Column: By Alex Borg, regional director, CILT
Companies are increasingly focusing on human capital as a competitive advantage in a rapidly changing environment. To achieve business success, companies are expecting their employees to perform at higher levels, to be more customer-responsive, more process-oriented, more involved in shared leadership, and more responsible for creating the knowledge that adds value to an organisation’s distinguishing capabilities. Adjusting to these challenges has profound implications for human capital management.
In particular, human resource professionals are now charged with developing and sustaining methods for: predicting, in advance, superior performing talent; aligning individual and team behavior with an organisation’s vision and strategy; integrating performance development systems; distributing "just in time" learning and development opportunities; building and retaining intellectual capital.
In order to accomplish any of these objectives, HR professionals must be able to help their companies identify and define required employee competencies. It is now a leading strategy to apply and integrate competencies in all major HR areas, including recruitment, selection, assessment, development, appraisal, and rewards.
When embarking on the path of selecting and defining competencies, an organisation needs to pause for an introspective review. Linking competencies to its purpose, goals, and values are key in order to positively affect a company’s direction and bottom line.
Competencies can be linked to both the hard and soft aspects of business. Mission/Vision form the basis of determining an organisation’s strategic direction and its values. Core competencies should link to objectives, and strategic performance. They should be linked to the organisation’s practices and ultimately to its values. Consistent and supportive infrastructure is the key to institutionalising both sets of competencies across the organisation.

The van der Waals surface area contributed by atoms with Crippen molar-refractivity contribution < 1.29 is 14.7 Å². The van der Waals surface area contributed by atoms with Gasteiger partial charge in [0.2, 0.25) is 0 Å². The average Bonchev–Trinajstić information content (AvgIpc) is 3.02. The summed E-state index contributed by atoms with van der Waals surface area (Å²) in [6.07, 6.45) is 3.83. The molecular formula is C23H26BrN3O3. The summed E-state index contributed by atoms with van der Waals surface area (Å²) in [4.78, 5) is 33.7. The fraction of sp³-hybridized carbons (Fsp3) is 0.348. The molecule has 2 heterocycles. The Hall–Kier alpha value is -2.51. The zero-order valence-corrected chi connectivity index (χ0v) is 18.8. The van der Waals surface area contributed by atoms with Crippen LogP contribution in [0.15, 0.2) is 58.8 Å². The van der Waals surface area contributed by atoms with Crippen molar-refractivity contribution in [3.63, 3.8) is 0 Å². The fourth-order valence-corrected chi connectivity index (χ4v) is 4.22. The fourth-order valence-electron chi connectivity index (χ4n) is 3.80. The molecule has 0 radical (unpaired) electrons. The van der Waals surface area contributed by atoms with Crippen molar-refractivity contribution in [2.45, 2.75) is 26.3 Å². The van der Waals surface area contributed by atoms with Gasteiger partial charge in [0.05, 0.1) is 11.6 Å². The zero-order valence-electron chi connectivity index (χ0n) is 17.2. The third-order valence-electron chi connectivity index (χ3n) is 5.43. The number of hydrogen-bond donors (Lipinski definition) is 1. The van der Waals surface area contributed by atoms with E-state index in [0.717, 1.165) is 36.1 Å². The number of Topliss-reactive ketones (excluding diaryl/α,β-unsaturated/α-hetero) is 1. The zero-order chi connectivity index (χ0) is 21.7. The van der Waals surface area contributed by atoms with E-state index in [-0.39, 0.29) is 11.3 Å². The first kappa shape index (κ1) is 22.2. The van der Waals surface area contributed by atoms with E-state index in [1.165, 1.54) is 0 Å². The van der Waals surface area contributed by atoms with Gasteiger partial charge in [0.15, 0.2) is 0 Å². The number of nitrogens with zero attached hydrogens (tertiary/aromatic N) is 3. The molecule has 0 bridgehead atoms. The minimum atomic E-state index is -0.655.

A great organisational culture doesn’t necessarily mean great results. Likewise, total focus on the quantitative goals whilst forgetting people, isn’t a great formula for long-term success either. Organisations that seek balance seem to have resilience over the long term. In his book “Good to Great”, Jim Collins and his team demonstrated that companies that focus on five areas become far more successful than their competition. Three of these areas fall in the arena of performance competencies and the other two into the category of core competencies.
Will competencies be another disappointment for human resource professionals or actually provide a positive impact on the strategic direction and success of an organisation? The answer will be directly linked to how competencies are created, defined, and integrated into an organisation’s systems, processes and culture.
What is competency? The word is tossed about very liberally and means different things to different people. For an organisation, competency can be defined as the technical capability that differentiates that organisation from the competition. On an individual level, competency can be defined as related knowledge, skills, and abilities that influence job performance.
Competencies can be categorised into one of four groups: organisation based, individual based, technical and behavioral.
Will newly defined competencies be relegated to a binder in a bookcase like so many mission statements are relegated to a wall poster in the front lobby? Or will they become an integrated part of a company’s culture? The answer to that question lies in how competencies are embedded into the organisation’s systems, particularly the human resource systems and processes. Stephen R. Covey emphasises that “you can’t talk your way out of problems you behave yourself into.” Defining and applying behavioral competencies can take an organisation to a new level of performance.